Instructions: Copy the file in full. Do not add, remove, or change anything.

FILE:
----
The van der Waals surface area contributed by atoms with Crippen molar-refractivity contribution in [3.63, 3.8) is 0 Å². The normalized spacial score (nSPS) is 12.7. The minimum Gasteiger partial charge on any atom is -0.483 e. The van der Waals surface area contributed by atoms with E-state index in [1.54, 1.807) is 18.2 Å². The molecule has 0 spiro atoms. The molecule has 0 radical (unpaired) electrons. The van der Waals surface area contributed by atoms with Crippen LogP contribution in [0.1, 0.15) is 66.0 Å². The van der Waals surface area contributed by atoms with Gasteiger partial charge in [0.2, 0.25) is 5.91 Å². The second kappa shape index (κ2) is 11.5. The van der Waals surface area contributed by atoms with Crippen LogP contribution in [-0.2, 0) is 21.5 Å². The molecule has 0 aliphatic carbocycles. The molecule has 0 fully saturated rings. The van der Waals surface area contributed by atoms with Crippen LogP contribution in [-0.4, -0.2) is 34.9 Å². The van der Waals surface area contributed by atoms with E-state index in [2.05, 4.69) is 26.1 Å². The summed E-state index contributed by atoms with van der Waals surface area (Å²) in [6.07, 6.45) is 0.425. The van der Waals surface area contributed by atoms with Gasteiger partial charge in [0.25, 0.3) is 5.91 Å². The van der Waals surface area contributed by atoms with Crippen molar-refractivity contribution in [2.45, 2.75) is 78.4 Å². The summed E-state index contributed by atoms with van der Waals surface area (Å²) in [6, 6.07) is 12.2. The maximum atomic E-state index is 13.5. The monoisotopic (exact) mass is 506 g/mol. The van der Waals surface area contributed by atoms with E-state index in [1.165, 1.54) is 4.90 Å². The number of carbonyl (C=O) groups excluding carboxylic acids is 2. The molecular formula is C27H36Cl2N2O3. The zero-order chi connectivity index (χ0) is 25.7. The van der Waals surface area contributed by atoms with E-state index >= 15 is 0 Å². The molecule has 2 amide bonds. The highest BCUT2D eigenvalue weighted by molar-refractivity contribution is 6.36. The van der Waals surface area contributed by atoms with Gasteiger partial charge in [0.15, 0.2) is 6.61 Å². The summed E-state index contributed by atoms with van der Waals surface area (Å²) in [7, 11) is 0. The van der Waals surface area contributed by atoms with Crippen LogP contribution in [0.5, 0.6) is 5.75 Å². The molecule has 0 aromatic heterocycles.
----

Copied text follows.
The van der Waals surface area contributed by atoms with Crippen molar-refractivity contribution in [3.63, 3.8) is 0 Å². The normalized spacial score (nSPS) is 12.7. The minimum Gasteiger partial charge on any atom is -0.483 e. The van der Waals surface area contributed by atoms with E-state index in [1.54, 1.807) is 18.2 Å². The molecule has 0 spiro atoms. The molecule has 0 radical (unpaired) electrons. The van der Waals surface area contributed by atoms with Crippen LogP contribution in [0.1, 0.15) is 66.0 Å². The van der Waals surface area contributed by atoms with Gasteiger partial charge in [0.2, 0.25) is 5.91 Å². The second kappa shape index (κ2) is 11.5. The van der Waals surface area contributed by atoms with Crippen LogP contribution in [-0.2, 0) is 21.5 Å². The molecule has 0 aliphatic carbocycles. The molecule has 0 fully saturated rings. The van der Waals surface area contributed by atoms with Crippen LogP contribution in [-0.4, -0.2) is 34.9 Å². The van der Waals surface area contributed by atoms with E-state index in [2.05, 4.69) is 26.1 Å². The summed E-state index contributed by atoms with van der Waals surface area (Å²) in [6.07, 6.45) is 0.425. The van der Waals surface area contributed by atoms with Gasteiger partial charge in [0.25, 0.3) is 5.91 Å². The van der Waals surface area contributed by atoms with Crippen molar-refractivity contribution in [2.45, 2.75) is 78.4 Å². The summed E-state index contributed by atoms with van der Waals surface area (Å²) in [6, 6.07) is 12.2. The maximum atomic E-state index is 13.5. The monoisotopic (exact) mass is 506 g/mol. The van der Waals surface area contributed by atoms with E-state index in [1.165, 1.54) is 4.90 Å². The number of carbonyl (C=O) groups excluding carboxylic acids is 2. The molecular formula is C27H36Cl2N2O3. The zero-order chi connectivity index (χ0) is 25.7. The van der Waals surface area contributed by atoms with E-state index >= 15 is 0 Å². The molecule has 2 amide bonds. The highest BCUT2D eigenvalue weighted by molar-refractivity contribution is 6.36. The van der Waals surface area contributed by atoms with Gasteiger partial charge in [0.15, 0.2) is 6.61 Å². The summed E-state index contributed by atoms with van der Waals surface area (Å²) in [7, 11) is 0. The van der Waals surface area contributed by atoms with Crippen LogP contribution in [0.5, 0.6) is 5.75 Å². The molecule has 0 aromatic heterocycles.